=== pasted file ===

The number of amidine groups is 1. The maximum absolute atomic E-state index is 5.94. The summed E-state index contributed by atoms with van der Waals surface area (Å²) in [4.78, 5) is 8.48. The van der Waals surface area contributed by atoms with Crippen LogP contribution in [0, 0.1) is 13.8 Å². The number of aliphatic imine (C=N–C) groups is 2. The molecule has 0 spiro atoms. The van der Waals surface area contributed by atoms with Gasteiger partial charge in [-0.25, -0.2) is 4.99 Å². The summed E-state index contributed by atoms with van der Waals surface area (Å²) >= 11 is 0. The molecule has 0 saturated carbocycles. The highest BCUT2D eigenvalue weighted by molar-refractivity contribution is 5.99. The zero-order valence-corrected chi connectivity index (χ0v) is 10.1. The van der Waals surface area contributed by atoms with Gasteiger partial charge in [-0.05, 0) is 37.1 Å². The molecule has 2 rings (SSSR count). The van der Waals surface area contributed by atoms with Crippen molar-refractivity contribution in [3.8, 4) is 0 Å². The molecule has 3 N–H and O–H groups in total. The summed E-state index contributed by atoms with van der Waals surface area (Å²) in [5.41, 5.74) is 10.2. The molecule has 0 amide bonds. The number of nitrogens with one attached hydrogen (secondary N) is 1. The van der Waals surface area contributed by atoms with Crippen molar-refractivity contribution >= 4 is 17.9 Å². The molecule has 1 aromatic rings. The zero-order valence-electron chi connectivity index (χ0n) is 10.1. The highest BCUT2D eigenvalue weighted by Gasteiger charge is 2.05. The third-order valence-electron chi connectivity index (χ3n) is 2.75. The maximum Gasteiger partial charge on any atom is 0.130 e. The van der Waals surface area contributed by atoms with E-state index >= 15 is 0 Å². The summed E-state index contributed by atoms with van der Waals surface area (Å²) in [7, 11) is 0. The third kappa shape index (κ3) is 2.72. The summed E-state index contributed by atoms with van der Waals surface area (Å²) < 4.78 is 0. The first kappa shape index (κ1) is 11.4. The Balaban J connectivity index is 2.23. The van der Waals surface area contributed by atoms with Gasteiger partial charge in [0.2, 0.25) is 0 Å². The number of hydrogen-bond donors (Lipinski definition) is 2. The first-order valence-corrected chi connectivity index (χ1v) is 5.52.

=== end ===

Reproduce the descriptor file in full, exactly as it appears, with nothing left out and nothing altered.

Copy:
The number of amidine groups is 1. The maximum absolute atomic E-state index is 5.94. The summed E-state index contributed by atoms with van der Waals surface area (Å²) in [4.78, 5) is 8.48. The van der Waals surface area contributed by atoms with Crippen LogP contribution in [0, 0.1) is 13.8 Å². The number of aliphatic imine (C=N–C) groups is 2. The molecule has 0 spiro atoms. The van der Waals surface area contributed by atoms with Gasteiger partial charge in [-0.25, -0.2) is 4.99 Å². The summed E-state index contributed by atoms with van der Waals surface area (Å²) >= 11 is 0. The molecule has 0 saturated carbocycles. The highest BCUT2D eigenvalue weighted by molar-refractivity contribution is 5.99. The zero-order valence-corrected chi connectivity index (χ0v) is 10.1. The van der Waals surface area contributed by atoms with Gasteiger partial charge in [-0.05, 0) is 37.1 Å². The molecule has 2 rings (SSSR count). The van der Waals surface area contributed by atoms with Crippen molar-refractivity contribution in [3.8, 4) is 0 Å². The molecule has 3 N–H and O–H groups in total. The summed E-state index contributed by atoms with van der Waals surface area (Å²) in [5.41, 5.74) is 10.2. The molecule has 0 amide bonds. The number of nitrogens with one attached hydrogen (secondary N) is 1. The van der Waals surface area contributed by atoms with Crippen molar-refractivity contribution >= 4 is 17.9 Å². The molecule has 1 aromatic rings. The zero-order valence-electron chi connectivity index (χ0n) is 10.1. The highest BCUT2D eigenvalue weighted by Gasteiger charge is 2.05. The third-order valence-electron chi connectivity index (χ3n) is 2.75. The maximum Gasteiger partial charge on any atom is 0.130 e. The van der Waals surface area contributed by atoms with E-state index >= 15 is 0 Å². The summed E-state index contributed by atoms with van der Waals surface area (Å²) in [7, 11) is 0. The third kappa shape index (κ3) is 2.72. The summed E-state index contributed by atoms with van der Waals surface area (Å²) < 4.78 is 0. The first kappa shape index (κ1) is 11.4. The Balaban J connectivity index is 2.23. The van der Waals surface area contributed by atoms with Gasteiger partial charge in [0.2, 0.25) is 0 Å². The number of hydrogen-bond donors (Lipinski definition) is 2. The first-order valence-corrected chi connectivity index (χ1v) is 5.52.